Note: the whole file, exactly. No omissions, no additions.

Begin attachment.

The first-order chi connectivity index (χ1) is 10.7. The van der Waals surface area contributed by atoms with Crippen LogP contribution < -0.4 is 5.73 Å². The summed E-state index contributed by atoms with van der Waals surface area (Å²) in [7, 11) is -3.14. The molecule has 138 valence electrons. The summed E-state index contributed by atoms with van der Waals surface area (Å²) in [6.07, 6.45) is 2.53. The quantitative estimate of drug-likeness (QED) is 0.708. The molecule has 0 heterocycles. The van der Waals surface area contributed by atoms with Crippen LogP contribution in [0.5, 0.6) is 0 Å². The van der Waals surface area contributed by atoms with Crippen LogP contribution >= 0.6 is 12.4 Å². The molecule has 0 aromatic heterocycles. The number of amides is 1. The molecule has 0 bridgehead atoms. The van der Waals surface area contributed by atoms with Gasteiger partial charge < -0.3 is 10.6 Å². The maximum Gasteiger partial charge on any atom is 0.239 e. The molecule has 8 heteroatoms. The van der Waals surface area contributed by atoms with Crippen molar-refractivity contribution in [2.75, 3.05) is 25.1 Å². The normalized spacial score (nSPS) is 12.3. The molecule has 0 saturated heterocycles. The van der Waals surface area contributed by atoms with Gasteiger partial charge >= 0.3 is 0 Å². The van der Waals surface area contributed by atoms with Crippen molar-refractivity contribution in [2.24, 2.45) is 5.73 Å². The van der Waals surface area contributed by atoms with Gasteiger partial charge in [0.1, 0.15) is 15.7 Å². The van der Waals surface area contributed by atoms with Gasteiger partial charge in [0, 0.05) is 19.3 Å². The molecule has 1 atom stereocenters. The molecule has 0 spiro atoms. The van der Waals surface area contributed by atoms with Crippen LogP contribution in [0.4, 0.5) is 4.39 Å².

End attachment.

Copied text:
The first-order chi connectivity index (χ1) is 10.7. The van der Waals surface area contributed by atoms with Crippen LogP contribution < -0.4 is 5.73 Å². The summed E-state index contributed by atoms with van der Waals surface area (Å²) in [7, 11) is -3.14. The molecule has 138 valence electrons. The summed E-state index contributed by atoms with van der Waals surface area (Å²) in [6.07, 6.45) is 2.53. The quantitative estimate of drug-likeness (QED) is 0.708. The molecule has 0 heterocycles. The van der Waals surface area contributed by atoms with Crippen LogP contribution in [0.5, 0.6) is 0 Å². The van der Waals surface area contributed by atoms with Crippen LogP contribution >= 0.6 is 12.4 Å². The molecule has 0 aromatic heterocycles. The number of amides is 1. The molecule has 0 bridgehead atoms. The van der Waals surface area contributed by atoms with Gasteiger partial charge < -0.3 is 10.6 Å². The maximum Gasteiger partial charge on any atom is 0.239 e. The molecule has 8 heteroatoms. The van der Waals surface area contributed by atoms with Crippen molar-refractivity contribution in [2.75, 3.05) is 25.1 Å². The normalized spacial score (nSPS) is 12.3. The molecule has 0 saturated heterocycles. The van der Waals surface area contributed by atoms with Gasteiger partial charge >= 0.3 is 0 Å². The van der Waals surface area contributed by atoms with Crippen molar-refractivity contribution in [2.24, 2.45) is 5.73 Å². The van der Waals surface area contributed by atoms with Gasteiger partial charge in [0.1, 0.15) is 15.7 Å². The van der Waals surface area contributed by atoms with Gasteiger partial charge in [0, 0.05) is 19.3 Å². The molecule has 1 atom stereocenters. The molecule has 0 spiro atoms. The van der Waals surface area contributed by atoms with Crippen LogP contribution in [0.4, 0.5) is 4.39 Å².